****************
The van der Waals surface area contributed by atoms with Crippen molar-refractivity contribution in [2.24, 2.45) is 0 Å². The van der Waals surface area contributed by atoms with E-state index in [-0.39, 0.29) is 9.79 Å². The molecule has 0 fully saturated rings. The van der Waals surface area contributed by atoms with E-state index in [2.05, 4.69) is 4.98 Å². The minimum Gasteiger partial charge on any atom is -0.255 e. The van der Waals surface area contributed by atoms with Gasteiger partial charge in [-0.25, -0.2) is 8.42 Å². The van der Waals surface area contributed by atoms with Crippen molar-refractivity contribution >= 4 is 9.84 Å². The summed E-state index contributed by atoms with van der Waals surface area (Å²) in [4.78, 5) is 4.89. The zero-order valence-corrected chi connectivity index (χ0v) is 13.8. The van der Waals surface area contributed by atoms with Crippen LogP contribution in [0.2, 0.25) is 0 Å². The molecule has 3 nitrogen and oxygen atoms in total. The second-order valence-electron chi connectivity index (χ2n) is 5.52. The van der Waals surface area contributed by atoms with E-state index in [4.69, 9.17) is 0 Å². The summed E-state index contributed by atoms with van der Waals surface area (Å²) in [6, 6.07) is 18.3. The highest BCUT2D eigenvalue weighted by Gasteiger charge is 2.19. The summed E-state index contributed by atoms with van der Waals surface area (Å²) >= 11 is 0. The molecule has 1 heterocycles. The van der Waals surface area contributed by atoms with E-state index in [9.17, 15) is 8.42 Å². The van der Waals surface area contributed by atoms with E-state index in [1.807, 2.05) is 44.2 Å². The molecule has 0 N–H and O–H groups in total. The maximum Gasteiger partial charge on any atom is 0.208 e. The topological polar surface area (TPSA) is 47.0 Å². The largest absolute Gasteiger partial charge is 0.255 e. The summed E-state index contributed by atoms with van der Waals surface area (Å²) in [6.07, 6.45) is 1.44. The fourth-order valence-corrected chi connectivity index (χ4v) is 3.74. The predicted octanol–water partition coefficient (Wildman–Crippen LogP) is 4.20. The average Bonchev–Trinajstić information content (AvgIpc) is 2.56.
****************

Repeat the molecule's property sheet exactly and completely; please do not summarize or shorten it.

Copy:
The van der Waals surface area contributed by atoms with Crippen molar-refractivity contribution in [2.24, 2.45) is 0 Å². The van der Waals surface area contributed by atoms with E-state index in [-0.39, 0.29) is 9.79 Å². The molecule has 0 fully saturated rings. The van der Waals surface area contributed by atoms with E-state index in [2.05, 4.69) is 4.98 Å². The minimum Gasteiger partial charge on any atom is -0.255 e. The van der Waals surface area contributed by atoms with Gasteiger partial charge in [-0.25, -0.2) is 8.42 Å². The van der Waals surface area contributed by atoms with Crippen molar-refractivity contribution >= 4 is 9.84 Å². The summed E-state index contributed by atoms with van der Waals surface area (Å²) in [4.78, 5) is 4.89. The zero-order valence-corrected chi connectivity index (χ0v) is 13.8. The van der Waals surface area contributed by atoms with Crippen LogP contribution in [0.2, 0.25) is 0 Å². The molecule has 3 nitrogen and oxygen atoms in total. The second-order valence-electron chi connectivity index (χ2n) is 5.52. The van der Waals surface area contributed by atoms with E-state index in [4.69, 9.17) is 0 Å². The summed E-state index contributed by atoms with van der Waals surface area (Å²) in [6, 6.07) is 18.3. The highest BCUT2D eigenvalue weighted by Gasteiger charge is 2.19. The summed E-state index contributed by atoms with van der Waals surface area (Å²) >= 11 is 0. The molecule has 1 heterocycles. The van der Waals surface area contributed by atoms with E-state index in [9.17, 15) is 8.42 Å². The van der Waals surface area contributed by atoms with E-state index in [1.807, 2.05) is 44.2 Å². The molecule has 0 N–H and O–H groups in total. The maximum Gasteiger partial charge on any atom is 0.208 e. The topological polar surface area (TPSA) is 47.0 Å². The largest absolute Gasteiger partial charge is 0.255 e. The summed E-state index contributed by atoms with van der Waals surface area (Å²) in [6.07, 6.45) is 1.44. The fourth-order valence-corrected chi connectivity index (χ4v) is 3.74. The predicted octanol–water partition coefficient (Wildman–Crippen LogP) is 4.20. The average Bonchev–Trinajstić information content (AvgIpc) is 2.56.